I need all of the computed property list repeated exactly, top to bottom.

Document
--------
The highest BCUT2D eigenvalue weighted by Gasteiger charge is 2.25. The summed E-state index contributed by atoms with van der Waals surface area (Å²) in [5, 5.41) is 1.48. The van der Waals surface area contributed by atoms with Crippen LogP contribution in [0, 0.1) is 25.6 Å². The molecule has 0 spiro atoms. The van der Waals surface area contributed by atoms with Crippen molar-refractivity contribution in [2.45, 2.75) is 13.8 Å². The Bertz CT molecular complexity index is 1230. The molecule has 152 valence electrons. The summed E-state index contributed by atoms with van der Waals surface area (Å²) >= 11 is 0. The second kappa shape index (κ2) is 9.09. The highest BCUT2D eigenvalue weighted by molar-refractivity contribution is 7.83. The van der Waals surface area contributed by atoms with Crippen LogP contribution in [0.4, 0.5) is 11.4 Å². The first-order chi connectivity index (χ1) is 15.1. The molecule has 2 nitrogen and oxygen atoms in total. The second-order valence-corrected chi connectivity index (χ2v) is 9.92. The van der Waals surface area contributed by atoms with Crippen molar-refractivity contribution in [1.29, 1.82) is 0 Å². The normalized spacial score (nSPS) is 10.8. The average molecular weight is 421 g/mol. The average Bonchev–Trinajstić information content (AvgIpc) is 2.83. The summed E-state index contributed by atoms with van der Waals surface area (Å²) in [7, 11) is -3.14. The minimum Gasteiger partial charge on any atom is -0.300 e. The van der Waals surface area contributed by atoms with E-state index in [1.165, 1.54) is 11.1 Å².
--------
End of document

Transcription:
The highest BCUT2D eigenvalue weighted by Gasteiger charge is 2.25. The summed E-state index contributed by atoms with van der Waals surface area (Å²) in [5, 5.41) is 1.48. The van der Waals surface area contributed by atoms with Crippen LogP contribution in [0, 0.1) is 25.6 Å². The molecule has 0 spiro atoms. The van der Waals surface area contributed by atoms with Crippen molar-refractivity contribution in [2.45, 2.75) is 13.8 Å². The Bertz CT molecular complexity index is 1230. The molecule has 152 valence electrons. The summed E-state index contributed by atoms with van der Waals surface area (Å²) >= 11 is 0. The second kappa shape index (κ2) is 9.09. The highest BCUT2D eigenvalue weighted by molar-refractivity contribution is 7.83. The van der Waals surface area contributed by atoms with Crippen LogP contribution in [0.4, 0.5) is 11.4 Å². The first-order chi connectivity index (χ1) is 15.1. The molecule has 2 nitrogen and oxygen atoms in total. The second-order valence-corrected chi connectivity index (χ2v) is 9.92. The van der Waals surface area contributed by atoms with Crippen molar-refractivity contribution in [1.29, 1.82) is 0 Å². The normalized spacial score (nSPS) is 10.8. The average molecular weight is 421 g/mol. The average Bonchev–Trinajstić information content (AvgIpc) is 2.83. The summed E-state index contributed by atoms with van der Waals surface area (Å²) in [7, 11) is -3.14. The minimum Gasteiger partial charge on any atom is -0.300 e. The van der Waals surface area contributed by atoms with E-state index in [1.165, 1.54) is 11.1 Å².